Impact marks a collision. Often it results from the colliding of objects, but impacts can occur between cultures, philosophies, financial strategies or changing natural environments. Impact usually relates to something we have done. With each new collision, we rush to mediate and minimize the effects, as if in an effort to keep change from taking place.
The plaster castings shown here are records of the impacts of cars accidentally coming together. The folds, dents, rips and slices all occurred upon a violent, chaotic and piercing impact. In contrast, the castings are quiet records; formed by the slow flow of suspended plaster, seeping into the folds and crevasses between the damaged car parts. The pieces are remnants of remnants. Their forms gently occur rather than being shaped or forged.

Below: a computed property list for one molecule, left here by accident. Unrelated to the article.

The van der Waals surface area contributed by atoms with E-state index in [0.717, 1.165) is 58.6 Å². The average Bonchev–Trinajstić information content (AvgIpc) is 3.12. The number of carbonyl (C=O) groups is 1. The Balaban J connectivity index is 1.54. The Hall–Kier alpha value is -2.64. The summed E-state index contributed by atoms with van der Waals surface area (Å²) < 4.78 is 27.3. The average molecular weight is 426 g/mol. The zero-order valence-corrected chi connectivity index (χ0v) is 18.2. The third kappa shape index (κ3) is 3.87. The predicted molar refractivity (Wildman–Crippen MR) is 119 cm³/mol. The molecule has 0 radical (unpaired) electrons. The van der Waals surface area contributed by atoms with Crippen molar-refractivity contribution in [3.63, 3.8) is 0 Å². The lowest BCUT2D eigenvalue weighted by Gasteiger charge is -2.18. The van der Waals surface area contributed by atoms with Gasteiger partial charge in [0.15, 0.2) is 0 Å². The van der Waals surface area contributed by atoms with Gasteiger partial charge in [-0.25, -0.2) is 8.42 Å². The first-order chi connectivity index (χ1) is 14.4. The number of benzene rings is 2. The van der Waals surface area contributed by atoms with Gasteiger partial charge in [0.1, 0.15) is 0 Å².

These remnants recall the manner in which pieces of glaciers break off and fall into the sea. They are the passive results of a warming atmosphere colliding with the leading end of a creeping glacier.
Glaciers move slowly, their growth so undetectable that we expect them to be eternal. We have named the chunks that break off “calves”. Calving has been naturally producing icebergs for thousands of centuries.
Impact usually seems to be more associated with things on a human time-scale. Two cars swerve out of control and crash. Glaciers can’t keep up with the effects of our impact-oriented sensibility.